Sadly, the "wholeness" of the show did not live up to the individual talent on the stage. Overall, I felt the show was drab and sad.

It certainly did not help that there was no orchestra. The two pianos were barely enough to support the singers, much less full-on dance numbers. This puzzled me and the group I was with. At first we thought they would sink into the floor and reveal the larger pit, but that was wishful thinking. I think additional instruments would have helped this production immensely. It would have provided some much needed musical energy and helped to support the action on stage.

Some of the sets dazzled; some looked half complete. The costumes were amazing, but looked slightly cartoonish when paired with some of the bland set pieces. During the ballroom scene, the gowns were dazzling, but the set did not match the glamour or aura one would expect for such a special and prestigious event (which is a pivotal scene in the show). There was a similar feel during the Ascot scene – amazing costumes, but actors placed against drab backdrop.

While I thought Joe did a great job executing the dialogue the way he was directed, I could not even begin to believe why Eliza would go back to this Higgins. I have seen this show many times and, of course, on the screen and Higgins always seemed a bit more approachable and empathetic. This Higgins was gruff and tough with few redeeming qualities. Higgins has some of the wittiest dialogue, but often it just came across as being nasty and not witty in the least. Even the soliloquy song at the end (I’ve Grown Accustomed to her Face) barely showed a dent in Higgins’ steely demeanor. To me, this show is all about female empowerment. While this Eliza does triumph in the end and completes her journey, this entire message is almost nullified when she decides to go back to his house.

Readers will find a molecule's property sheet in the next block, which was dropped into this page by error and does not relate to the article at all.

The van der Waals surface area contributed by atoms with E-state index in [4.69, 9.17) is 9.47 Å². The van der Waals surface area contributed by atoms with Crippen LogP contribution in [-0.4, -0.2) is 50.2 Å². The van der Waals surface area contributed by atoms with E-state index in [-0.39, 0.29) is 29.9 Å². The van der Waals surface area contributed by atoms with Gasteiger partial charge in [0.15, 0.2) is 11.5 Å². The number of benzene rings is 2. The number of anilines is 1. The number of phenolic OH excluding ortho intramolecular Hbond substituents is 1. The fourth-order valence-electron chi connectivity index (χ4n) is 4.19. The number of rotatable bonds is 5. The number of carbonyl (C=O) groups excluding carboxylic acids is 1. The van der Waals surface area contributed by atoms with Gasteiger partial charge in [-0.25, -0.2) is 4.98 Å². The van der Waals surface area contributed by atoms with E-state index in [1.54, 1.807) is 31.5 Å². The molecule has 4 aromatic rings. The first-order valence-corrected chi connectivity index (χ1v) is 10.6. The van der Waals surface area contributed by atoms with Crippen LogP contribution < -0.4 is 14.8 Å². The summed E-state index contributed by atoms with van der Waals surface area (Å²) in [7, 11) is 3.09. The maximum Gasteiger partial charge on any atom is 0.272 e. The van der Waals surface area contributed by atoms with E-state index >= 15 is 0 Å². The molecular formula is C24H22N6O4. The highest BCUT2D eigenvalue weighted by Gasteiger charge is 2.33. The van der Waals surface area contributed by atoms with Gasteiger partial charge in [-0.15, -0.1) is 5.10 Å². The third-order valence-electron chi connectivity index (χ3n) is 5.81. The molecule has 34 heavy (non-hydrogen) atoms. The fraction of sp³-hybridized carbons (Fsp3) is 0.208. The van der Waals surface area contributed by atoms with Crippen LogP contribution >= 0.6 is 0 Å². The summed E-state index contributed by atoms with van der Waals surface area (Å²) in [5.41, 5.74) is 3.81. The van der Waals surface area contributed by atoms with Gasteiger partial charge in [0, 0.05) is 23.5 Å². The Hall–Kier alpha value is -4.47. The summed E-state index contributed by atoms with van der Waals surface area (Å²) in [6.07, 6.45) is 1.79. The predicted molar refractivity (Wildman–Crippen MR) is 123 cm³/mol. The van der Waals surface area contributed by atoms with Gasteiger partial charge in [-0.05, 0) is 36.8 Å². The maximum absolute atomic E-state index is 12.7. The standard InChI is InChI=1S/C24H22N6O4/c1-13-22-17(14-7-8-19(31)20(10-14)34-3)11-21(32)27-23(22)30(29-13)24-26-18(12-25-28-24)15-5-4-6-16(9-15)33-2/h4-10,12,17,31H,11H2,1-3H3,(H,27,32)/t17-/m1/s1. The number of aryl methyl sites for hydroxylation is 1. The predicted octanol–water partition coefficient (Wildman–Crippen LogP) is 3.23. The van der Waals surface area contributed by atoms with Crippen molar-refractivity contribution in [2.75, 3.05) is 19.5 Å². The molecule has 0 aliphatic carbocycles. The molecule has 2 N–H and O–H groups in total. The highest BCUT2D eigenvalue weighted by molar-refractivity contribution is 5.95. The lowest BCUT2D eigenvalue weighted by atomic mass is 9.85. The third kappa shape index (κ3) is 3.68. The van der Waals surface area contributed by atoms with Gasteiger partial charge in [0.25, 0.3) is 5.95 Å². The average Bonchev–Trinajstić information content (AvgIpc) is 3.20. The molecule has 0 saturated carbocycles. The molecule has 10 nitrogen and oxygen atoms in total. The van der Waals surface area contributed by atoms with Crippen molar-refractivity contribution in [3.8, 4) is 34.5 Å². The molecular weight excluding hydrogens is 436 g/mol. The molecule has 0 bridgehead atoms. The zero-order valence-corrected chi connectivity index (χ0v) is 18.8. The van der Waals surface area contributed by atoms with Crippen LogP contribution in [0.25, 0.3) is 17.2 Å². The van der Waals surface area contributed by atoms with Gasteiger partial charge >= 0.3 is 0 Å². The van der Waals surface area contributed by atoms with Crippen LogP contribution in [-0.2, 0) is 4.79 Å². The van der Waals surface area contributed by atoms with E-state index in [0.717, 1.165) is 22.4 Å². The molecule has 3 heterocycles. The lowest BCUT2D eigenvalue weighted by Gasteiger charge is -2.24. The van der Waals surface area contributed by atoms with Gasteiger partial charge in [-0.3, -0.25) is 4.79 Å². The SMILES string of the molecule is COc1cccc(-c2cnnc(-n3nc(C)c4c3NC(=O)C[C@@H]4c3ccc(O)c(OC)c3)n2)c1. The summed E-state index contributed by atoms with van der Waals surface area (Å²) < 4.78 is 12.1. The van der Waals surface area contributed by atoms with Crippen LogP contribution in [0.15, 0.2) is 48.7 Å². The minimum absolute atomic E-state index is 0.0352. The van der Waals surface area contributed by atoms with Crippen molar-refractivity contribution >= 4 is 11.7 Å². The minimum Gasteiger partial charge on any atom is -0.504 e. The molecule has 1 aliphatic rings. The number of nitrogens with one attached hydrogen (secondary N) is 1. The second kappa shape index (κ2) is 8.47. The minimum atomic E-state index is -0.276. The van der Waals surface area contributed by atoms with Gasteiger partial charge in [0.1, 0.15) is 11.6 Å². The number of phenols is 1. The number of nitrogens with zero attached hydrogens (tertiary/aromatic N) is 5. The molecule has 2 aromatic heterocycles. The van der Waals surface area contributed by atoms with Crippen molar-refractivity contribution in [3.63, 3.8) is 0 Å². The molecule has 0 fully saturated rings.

Moreover, there is always some chemistry between these two leads. Sadly, I felt the chemistry was non-existent in this production. I liken the bizarre ending (where Eliza suddenly appears near the front of the stage while Higgins and the rest of the set are way off in the back) to the relationship of these two in this production – Eliza and Higgins come together mechanically and by force.

When you add the run time to this equation (no fault of the shows directors or producers), it all just seemed to drag on. The first 30 minutes alone were so slow and lacked any sense of energy that by the time the story was set up and the action really happening I needed to regain interest.

All in all (and strictly in my opinion), this was an opportunity lost for Barksdale. All of the pieces were there in some form or fashion. They just did not gel together. Bruce is an accomplished director. Most all of the cast and crew are RTCC award nominees or winners. The script and score are incredible. The empire is looking better than ever. Yet, even with all this talent and accolades, it goes to show that a show not firing on all cylinders can run off the tracks. Or in this case, never seems to get on the tracks to begin with.

Just my thoughts,